Myth III Progress, Preview
9:45 AM | Andy Largent | Comment on this story

Andrew Meggs of MumboJumbo updated his .plan recently with good news about the progress of the upcoming prequel Myth III: The Wolf Age. The game is expected out in the next month or two for both Mac and PC, with MacSoft publishing the game for parent company Take-Two. Meggs seems to think they are doing very well up to this point, especially for a title with such a tight release schedule. Here's his .plan update:

The game is coming together really, really well. It hasn't seemed like progress has been that dramatic because we're mostly just joining together all the parts we've made over the last 10 months and then polishing the seams, but today I had occasion to grab a build from two weeks ago to try to track down when a certain bug was introduced. Looking at it beside today's build I was absolutely astounded at the cumulative difference in style and playability all our minor changes have made in such a short time.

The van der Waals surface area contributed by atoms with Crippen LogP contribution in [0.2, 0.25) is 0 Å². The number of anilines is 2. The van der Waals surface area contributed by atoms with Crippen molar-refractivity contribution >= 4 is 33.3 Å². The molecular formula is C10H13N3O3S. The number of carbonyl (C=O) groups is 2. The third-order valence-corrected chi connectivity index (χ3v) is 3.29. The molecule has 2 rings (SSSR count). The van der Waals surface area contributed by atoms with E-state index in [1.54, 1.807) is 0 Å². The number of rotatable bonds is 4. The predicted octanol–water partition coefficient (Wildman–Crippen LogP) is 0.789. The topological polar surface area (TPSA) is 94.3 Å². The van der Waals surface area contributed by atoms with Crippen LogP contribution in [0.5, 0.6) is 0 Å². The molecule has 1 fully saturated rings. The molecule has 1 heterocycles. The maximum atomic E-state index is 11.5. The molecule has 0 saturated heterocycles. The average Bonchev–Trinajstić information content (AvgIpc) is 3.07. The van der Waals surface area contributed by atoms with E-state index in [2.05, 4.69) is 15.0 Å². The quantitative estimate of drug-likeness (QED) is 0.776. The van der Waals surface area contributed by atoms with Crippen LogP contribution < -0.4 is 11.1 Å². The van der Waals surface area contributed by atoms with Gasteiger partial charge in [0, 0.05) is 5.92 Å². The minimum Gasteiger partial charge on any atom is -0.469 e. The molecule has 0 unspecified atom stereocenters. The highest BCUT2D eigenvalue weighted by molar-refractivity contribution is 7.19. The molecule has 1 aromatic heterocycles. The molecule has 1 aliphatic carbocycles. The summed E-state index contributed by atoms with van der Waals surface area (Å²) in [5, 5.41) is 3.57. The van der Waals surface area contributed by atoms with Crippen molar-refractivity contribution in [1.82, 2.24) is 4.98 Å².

In case you're lacking for information on the game, GameSpot has also posted a complete preview over the weekend. They discuss the numerous new units, heroes, and improvements as the game moves to a fully 3D engine. Head over now for a good overview of Myth III, and stay tuned as the game closes on completion this fall.

Andrew Meggs .plan Update
Myth III Preview at GameSpot


Creative Call for Feedback
8:00 AM | Andy Largent | Comment on this story

Brian "CreativeOne" Sounder of Creative Labs has made a post to the IMG forums recently, asking for help in convincing both his company and Apple that the Mac Soundblaster Live! is a good decision. With the recent loss of a fellow Mac-supporter at the company due to cutbacks, the development of the improved Mac (and OS X) drivers seems to be adrift. Brian wants owners (and presumably those looking to own a SBLive!) to write him with comments that he can then take to his supervisors. Here's his post: